First things first: this book is great and you should read it. I found it deeply enjoyable and odd in a a manner reminiscent of Fitzcarraldo: a story of absolutely genius/idiotic zeal.
Second things second: if you don’t read this review, at least read the Wikipedia description of the book because if it doesn’t make you want to read it, I just don’t know what to say to you.
Imperium is a 2012 satiric novel by the Swiss writer Christian Kracht. It recounts the story of August Engelhardt, a German who in the early 20th century founded a religious order in German New Guinea based on nudism and a diet consisting solely of coconuts. The fictionalized narrative is an ironic pastiche.
When I was a kid, I remember a lot was made of what-ifs. What if you could be invisible? What would you do? Where would you go? Where would you sneak to, in order to see things you weren’t supposed to.
Honestly, I don’t like to watch some things human beings do. But as you can imagine there’s no roof nor wall nor duck blind nor sheet nor wile that stands in the way of a god; unfortunately I must put up with all of it.
Take that idea, add an alpha and omega and you’ve got I Am God, a novel which features a God who, when He’s not reminding the reader of how powerful he is, spends his time observing a pigtailed atheist microbiologist who somehow has attracted His notice, despite Himself.
This is not a fun read. The novel, I mean. This review may be a fun read depending on how low your humour threshold is, but the novel definitely isn’t, in much the same way that Christos Tsiolkas’ The Jesus Man isn’t. That book sent me into a weeks-long depression after reading it, because I’d spent so much time in the company of thoroughly unlikeable characters. Same thing here.
Gerald Kersh is someone I’d wanted to read for a while. Harlan Ellison and Michael Moorcock were and are both fans, and the author seems to be one of those, like Poe or Dickens, who managed a hack’s volume, but also kept a remarkable quality.
You know, there’s not a great deal of point to reviewing something like The Outsiders. It’s the sort of work that’s become such a cultural touchstone – who hadn’t heard “stay gold” before reading this? – that it’s impossible to rank it. The score won’t change anyone’s mind, nor will it change the book’s reputation.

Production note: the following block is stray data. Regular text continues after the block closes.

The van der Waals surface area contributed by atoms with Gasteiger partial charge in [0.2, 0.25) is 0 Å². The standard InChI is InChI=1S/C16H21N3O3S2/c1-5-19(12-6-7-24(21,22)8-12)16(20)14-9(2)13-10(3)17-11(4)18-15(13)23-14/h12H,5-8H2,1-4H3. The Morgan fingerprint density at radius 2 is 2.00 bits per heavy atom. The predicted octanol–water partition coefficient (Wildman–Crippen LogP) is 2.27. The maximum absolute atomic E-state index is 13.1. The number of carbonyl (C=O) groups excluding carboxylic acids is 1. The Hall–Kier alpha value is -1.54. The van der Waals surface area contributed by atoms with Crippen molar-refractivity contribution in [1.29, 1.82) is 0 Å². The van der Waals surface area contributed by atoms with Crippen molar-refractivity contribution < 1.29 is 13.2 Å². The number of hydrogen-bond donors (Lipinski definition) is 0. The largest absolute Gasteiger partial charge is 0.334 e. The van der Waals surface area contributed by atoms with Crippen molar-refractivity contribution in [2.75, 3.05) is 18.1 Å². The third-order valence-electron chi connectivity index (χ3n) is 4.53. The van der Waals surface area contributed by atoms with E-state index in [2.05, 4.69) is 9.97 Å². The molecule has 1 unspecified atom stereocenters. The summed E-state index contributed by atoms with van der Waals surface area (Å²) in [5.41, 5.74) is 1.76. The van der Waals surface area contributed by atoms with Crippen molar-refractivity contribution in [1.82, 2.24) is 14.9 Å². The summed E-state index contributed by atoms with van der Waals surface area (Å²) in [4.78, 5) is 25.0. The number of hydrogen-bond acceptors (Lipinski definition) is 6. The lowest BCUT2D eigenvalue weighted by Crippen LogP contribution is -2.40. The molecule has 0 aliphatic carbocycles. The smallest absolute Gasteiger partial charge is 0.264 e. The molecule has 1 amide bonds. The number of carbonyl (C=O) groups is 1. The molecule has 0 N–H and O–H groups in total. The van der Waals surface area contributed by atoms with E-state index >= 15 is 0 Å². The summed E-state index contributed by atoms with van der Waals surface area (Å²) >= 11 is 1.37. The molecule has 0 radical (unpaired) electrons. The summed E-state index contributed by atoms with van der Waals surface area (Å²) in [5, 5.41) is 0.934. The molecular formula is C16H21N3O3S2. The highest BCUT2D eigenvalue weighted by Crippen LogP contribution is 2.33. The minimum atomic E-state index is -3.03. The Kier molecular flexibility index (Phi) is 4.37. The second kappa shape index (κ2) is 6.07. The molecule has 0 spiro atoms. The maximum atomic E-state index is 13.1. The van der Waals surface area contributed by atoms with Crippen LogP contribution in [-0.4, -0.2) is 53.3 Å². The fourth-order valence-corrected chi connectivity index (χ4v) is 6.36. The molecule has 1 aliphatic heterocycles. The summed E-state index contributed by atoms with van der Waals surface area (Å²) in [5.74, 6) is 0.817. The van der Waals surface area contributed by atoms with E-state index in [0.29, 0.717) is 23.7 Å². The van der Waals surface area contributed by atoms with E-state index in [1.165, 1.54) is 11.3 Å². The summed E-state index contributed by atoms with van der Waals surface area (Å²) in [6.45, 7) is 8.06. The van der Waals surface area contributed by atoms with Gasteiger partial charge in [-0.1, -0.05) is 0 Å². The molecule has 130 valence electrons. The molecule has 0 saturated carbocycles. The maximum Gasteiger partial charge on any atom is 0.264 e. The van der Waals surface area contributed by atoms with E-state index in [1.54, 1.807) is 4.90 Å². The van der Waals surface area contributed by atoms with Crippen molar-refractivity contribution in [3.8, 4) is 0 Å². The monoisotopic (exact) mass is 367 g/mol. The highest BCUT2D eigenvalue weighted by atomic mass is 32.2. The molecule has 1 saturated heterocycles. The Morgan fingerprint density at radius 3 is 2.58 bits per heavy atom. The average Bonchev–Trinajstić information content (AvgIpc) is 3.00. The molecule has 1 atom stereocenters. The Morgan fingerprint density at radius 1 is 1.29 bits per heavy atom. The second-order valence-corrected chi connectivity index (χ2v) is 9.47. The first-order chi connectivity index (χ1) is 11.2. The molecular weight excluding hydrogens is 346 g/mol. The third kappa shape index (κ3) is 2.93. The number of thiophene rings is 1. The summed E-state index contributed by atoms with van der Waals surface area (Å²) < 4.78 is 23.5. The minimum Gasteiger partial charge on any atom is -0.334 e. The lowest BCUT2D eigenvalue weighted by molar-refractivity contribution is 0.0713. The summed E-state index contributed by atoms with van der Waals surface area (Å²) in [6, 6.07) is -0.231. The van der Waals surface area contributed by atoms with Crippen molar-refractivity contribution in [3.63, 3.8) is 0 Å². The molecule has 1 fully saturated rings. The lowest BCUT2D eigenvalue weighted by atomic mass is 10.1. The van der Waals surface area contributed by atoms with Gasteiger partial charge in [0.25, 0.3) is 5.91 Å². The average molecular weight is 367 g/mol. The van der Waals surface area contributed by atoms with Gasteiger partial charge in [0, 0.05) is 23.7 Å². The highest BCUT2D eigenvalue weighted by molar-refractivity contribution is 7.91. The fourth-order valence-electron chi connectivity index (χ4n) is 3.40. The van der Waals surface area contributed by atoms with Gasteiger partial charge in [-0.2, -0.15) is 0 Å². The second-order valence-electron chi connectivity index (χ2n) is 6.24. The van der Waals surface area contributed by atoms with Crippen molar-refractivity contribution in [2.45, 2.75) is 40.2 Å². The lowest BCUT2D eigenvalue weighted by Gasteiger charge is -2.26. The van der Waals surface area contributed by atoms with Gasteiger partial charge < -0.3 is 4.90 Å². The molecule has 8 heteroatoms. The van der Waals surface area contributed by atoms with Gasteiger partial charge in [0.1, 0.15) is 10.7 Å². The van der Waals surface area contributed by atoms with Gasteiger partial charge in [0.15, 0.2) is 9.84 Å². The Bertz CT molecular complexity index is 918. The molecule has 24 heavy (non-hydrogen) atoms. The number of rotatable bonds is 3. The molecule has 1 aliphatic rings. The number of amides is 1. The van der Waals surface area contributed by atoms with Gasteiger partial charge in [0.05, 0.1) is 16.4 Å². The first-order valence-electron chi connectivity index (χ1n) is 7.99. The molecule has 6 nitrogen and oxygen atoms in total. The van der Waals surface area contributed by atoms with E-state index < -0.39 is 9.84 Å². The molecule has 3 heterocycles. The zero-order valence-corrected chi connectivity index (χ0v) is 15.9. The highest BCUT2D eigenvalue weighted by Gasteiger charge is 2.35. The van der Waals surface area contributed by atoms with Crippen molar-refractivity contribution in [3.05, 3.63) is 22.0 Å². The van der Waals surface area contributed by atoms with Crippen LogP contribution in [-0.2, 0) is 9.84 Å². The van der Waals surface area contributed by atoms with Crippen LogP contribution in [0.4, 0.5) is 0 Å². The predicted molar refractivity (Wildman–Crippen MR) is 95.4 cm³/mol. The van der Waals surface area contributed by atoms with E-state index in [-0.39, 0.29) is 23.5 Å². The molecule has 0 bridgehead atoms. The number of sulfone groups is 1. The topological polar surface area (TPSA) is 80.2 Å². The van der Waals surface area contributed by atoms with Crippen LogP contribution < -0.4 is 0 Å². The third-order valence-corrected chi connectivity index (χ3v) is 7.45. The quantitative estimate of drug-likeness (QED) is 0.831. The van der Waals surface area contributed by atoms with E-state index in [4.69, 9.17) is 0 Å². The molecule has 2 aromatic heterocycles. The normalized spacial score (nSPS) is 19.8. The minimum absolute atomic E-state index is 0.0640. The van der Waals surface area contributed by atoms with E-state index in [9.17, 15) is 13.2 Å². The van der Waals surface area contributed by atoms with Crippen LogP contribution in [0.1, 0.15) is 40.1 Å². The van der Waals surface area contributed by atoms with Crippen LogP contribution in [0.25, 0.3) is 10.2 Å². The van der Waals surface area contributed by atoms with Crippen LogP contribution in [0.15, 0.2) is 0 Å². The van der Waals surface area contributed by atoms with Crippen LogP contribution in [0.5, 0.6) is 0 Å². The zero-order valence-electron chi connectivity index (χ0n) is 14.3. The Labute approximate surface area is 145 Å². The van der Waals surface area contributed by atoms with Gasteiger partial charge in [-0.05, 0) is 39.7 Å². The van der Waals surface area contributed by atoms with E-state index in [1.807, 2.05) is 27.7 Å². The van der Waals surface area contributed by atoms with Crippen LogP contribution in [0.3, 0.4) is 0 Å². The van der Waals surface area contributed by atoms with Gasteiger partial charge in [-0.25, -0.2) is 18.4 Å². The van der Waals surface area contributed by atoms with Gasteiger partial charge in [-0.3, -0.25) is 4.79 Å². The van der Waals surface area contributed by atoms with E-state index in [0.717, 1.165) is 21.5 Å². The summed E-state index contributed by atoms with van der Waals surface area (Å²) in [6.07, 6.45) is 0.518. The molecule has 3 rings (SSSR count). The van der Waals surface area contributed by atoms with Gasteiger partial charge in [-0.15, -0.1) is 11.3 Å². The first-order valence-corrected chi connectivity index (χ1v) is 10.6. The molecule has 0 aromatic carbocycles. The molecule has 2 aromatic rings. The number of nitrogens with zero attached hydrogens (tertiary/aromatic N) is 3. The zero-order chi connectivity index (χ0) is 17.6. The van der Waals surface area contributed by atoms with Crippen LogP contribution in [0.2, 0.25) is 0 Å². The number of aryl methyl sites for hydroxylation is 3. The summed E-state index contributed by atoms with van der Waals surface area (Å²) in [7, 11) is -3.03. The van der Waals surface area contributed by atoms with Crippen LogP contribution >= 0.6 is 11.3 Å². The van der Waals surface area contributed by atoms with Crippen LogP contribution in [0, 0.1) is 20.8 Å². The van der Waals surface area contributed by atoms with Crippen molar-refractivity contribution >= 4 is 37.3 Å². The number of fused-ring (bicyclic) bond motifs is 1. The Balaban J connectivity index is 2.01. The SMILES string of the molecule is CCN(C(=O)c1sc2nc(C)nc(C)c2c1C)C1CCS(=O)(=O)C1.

Still, in the spirit of trying to review everything I read in order to give some shape to my post-read feelings, I’ll give it a go.
This year, I moved a bit forward in time and read 54, set in 1954. It’s another creation by parts of Q‘s creative steering committee, except this time around they’re known as Wu Ming. Basically they’re a bunch of anonymous Bologna-based scribes who create playful pieces, which is just as well because their nom-de-plume is the Chinese phrase for anonymous.
The Plaguemightn’t have inspired a Cure song, but that doesn’t mean you should discount it. I mean, is it on the nose to be reading something with this title in 2020? It feels a little on the nose, but here I am, ploughing through Camus’s 1947 examination of the effects of bubonic plague on a city because frankly, there’s not much else to do in 2020 other than to try and avoid disease by any means necessary, as others seem hell-bent on playing chicken with it.
Ira Levin. You know the guy: novelist, playwright and the man whose stories became adapted into a dozen or so films, from Sliver to The Boys From Brazil. A jobbing writer, whose tight planning is a thing of wonder.
Nightmares is a collection of three of Levin’s novels in one book club-style hardback. It’s something that I came across in an op shop in a small town in the middle of the country, which is probably fitting because each of the stories are about people fitting in – or trying to fit in – to a community.
I’m not a Muslim – I’m not really religious in any meaningful way – but I’ve always had an interest in Islam. This interest is probably a mish-mash of things: the lingerings of Orientalist stories from my youth, and the fact that the belief seemed such a mystery to me.
I’ve lived in areas with plenty of Muslim neighbours, but I’ve not known much about what they believe. Certainly, there’s a lot of investment in the West in presenting the faith as the origin of Everything Wrong With The World, so it’s the sort of thing I’ve long had a niggling desire to get a better handle on. Because surely tabloids aren’t the best source of qualified comment on the religion, right?